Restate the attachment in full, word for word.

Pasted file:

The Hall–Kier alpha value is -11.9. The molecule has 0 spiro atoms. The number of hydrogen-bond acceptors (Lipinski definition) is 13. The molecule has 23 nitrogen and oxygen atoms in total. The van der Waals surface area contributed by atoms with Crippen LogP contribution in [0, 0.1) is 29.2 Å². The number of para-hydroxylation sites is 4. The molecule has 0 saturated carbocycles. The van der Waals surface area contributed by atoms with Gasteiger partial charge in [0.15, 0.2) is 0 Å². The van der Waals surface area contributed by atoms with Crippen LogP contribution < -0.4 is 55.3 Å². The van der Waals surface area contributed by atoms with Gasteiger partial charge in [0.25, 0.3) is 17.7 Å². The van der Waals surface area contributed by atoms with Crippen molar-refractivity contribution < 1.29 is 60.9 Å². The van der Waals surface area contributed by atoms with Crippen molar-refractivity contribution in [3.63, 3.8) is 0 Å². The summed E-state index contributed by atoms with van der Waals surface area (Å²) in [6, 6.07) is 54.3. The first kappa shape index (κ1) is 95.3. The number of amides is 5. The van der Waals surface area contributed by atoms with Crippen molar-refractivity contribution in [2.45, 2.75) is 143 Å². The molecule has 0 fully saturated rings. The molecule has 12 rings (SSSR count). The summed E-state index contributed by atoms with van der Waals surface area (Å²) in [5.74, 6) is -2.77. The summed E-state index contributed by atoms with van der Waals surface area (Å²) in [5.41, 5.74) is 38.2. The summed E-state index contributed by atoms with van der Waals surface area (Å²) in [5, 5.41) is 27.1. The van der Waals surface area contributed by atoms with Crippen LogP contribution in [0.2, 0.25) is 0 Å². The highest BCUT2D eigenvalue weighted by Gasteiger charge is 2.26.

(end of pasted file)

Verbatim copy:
The Hall–Kier alpha value is -11.9. The molecule has 0 spiro atoms. The number of hydrogen-bond acceptors (Lipinski definition) is 13. The molecule has 23 nitrogen and oxygen atoms in total. The van der Waals surface area contributed by atoms with Crippen LogP contribution in [0, 0.1) is 29.2 Å². The number of para-hydroxylation sites is 4. The molecule has 0 saturated carbocycles. The van der Waals surface area contributed by atoms with Gasteiger partial charge in [0.15, 0.2) is 0 Å². The van der Waals surface area contributed by atoms with Crippen LogP contribution < -0.4 is 55.3 Å². The van der Waals surface area contributed by atoms with Gasteiger partial charge in [0.25, 0.3) is 17.7 Å². The van der Waals surface area contributed by atoms with Crippen molar-refractivity contribution < 1.29 is 60.9 Å². The van der Waals surface area contributed by atoms with Crippen molar-refractivity contribution in [3.63, 3.8) is 0 Å². The summed E-state index contributed by atoms with van der Waals surface area (Å²) in [6, 6.07) is 54.3. The first kappa shape index (κ1) is 95.3. The number of amides is 5. The van der Waals surface area contributed by atoms with Crippen molar-refractivity contribution in [2.45, 2.75) is 143 Å². The molecule has 0 fully saturated rings. The molecule has 12 rings (SSSR count). The summed E-state index contributed by atoms with van der Waals surface area (Å²) in [5.74, 6) is -2.77. The summed E-state index contributed by atoms with van der Waals surface area (Å²) in [5.41, 5.74) is 38.2. The summed E-state index contributed by atoms with van der Waals surface area (Å²) in [5, 5.41) is 27.1. The van der Waals surface area contributed by atoms with Crippen LogP contribution in [0.2, 0.25) is 0 Å². The highest BCUT2D eigenvalue weighted by Gasteiger charge is 2.26.